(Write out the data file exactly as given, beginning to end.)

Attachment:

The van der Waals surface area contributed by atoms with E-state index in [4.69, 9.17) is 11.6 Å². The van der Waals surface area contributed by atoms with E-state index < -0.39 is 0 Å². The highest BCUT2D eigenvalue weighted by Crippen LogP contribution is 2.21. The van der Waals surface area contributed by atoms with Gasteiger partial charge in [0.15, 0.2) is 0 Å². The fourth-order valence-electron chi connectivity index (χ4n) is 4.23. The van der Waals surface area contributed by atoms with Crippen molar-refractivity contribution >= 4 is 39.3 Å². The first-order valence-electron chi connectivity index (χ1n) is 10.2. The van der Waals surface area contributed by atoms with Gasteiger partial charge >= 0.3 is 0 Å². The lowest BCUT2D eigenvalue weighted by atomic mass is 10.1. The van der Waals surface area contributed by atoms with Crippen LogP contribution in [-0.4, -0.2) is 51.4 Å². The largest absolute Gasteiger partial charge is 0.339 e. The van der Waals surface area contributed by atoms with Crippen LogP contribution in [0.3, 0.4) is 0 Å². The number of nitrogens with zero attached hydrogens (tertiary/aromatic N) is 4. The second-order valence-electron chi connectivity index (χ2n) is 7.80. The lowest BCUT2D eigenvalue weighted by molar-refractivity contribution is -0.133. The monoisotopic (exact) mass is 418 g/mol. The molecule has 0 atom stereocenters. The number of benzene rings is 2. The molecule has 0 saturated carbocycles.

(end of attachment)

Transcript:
The van der Waals surface area contributed by atoms with E-state index in [4.69, 9.17) is 11.6 Å². The van der Waals surface area contributed by atoms with E-state index < -0.39 is 0 Å². The highest BCUT2D eigenvalue weighted by Crippen LogP contribution is 2.21. The van der Waals surface area contributed by atoms with Gasteiger partial charge in [0.15, 0.2) is 0 Å². The fourth-order valence-electron chi connectivity index (χ4n) is 4.23. The van der Waals surface area contributed by atoms with Crippen molar-refractivity contribution >= 4 is 39.3 Å². The first-order valence-electron chi connectivity index (χ1n) is 10.2. The van der Waals surface area contributed by atoms with Gasteiger partial charge >= 0.3 is 0 Å². The lowest BCUT2D eigenvalue weighted by atomic mass is 10.1. The van der Waals surface area contributed by atoms with Crippen LogP contribution in [-0.4, -0.2) is 51.4 Å². The largest absolute Gasteiger partial charge is 0.339 e. The van der Waals surface area contributed by atoms with Crippen LogP contribution in [0.3, 0.4) is 0 Å². The number of nitrogens with zero attached hydrogens (tertiary/aromatic N) is 4. The second-order valence-electron chi connectivity index (χ2n) is 7.80. The lowest BCUT2D eigenvalue weighted by molar-refractivity contribution is -0.133. The monoisotopic (exact) mass is 418 g/mol. The molecule has 0 atom stereocenters. The number of benzene rings is 2. The molecule has 0 saturated carbocycles.